| ||Anonymous ||Having come into the program with almost 0 experience, it has been rewarding. However, that being said there are some drawbacks that need to be mentioned first. The course content is not detailed and more often than not links for extra reading is provided, which, considering the cost of the course, is unheard of. This isn't to say that it is unintelligible, but it would be nice to have a fully broken down explanation of a concept, as more often than not the content does not show the whole picture, and you will find that the concepts that go over your head in the start (which happens a lot!) will start to make sense later on in the course, though if explained at the time it could have been helpful. And while the instructors are accommodating of questions, they blow through the content, which may or may not be their own fault -- just the way the system is set up. The point of projects is to get the whole class up to speed, and is usually where one will solve most of their doubts of things learned thus far, however many doubts revolve around fundamentals that create easily avoidable problems, even after project 1 (total of 4 projects). In retrospect Through this course what I realized is that they are simply teaching you to *learn how to code*, and promotes a culture of self-learning alongside communal learning, which is mentioned on day 1.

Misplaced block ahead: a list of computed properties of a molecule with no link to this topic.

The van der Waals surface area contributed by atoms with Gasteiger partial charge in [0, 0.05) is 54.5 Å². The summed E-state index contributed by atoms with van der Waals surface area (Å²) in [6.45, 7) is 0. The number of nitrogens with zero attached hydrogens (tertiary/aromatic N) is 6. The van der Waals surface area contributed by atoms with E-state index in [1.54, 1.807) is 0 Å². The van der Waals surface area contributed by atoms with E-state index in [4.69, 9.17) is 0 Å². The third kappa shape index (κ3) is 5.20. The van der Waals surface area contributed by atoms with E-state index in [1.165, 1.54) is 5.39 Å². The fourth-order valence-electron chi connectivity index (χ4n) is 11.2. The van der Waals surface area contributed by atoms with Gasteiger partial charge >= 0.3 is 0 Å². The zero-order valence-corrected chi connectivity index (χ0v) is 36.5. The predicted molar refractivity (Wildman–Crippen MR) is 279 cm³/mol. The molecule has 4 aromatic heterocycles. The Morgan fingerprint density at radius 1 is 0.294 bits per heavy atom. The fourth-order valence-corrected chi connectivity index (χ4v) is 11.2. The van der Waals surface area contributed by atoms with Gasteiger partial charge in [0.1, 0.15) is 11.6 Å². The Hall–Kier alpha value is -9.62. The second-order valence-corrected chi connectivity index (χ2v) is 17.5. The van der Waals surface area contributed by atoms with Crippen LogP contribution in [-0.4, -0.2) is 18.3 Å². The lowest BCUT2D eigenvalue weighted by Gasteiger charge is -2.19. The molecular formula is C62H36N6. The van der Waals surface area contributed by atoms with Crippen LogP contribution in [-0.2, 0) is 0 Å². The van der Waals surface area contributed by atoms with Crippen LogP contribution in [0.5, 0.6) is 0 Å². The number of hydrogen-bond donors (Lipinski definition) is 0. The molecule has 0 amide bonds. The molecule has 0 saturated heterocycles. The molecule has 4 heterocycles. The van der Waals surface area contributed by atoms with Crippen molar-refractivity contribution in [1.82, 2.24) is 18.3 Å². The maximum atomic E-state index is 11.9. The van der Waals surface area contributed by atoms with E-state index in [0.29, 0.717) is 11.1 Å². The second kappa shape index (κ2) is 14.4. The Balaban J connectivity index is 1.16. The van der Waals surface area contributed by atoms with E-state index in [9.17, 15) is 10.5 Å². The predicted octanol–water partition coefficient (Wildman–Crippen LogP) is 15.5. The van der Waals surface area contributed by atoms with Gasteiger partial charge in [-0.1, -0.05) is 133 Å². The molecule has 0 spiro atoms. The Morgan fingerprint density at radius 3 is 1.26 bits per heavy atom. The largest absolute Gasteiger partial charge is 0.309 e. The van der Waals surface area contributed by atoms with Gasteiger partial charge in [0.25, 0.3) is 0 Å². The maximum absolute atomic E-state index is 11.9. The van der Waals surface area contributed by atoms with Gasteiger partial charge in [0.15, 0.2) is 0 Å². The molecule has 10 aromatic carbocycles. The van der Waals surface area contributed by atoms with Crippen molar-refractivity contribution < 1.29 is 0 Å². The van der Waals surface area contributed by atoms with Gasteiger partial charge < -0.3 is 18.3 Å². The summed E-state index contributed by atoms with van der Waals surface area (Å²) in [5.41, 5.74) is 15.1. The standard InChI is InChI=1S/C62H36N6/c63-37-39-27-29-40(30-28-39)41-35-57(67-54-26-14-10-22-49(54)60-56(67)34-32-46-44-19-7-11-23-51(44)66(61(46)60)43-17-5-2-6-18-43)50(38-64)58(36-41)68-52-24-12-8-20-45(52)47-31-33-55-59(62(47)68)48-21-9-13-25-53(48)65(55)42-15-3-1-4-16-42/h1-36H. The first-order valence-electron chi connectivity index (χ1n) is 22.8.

If you want to learn how to code and begin your journey in tech, *and find a stable job with decent pay* (the ISP of this and all tech bootcamps), look no further.
my advice to someone interested is this: be prepared to do a lot of learning on your own, and when things get tough, don't quit. You get what you put into it, and if you work hard and diligently, you can become a great developer. But that isn't to say that things can't improve. |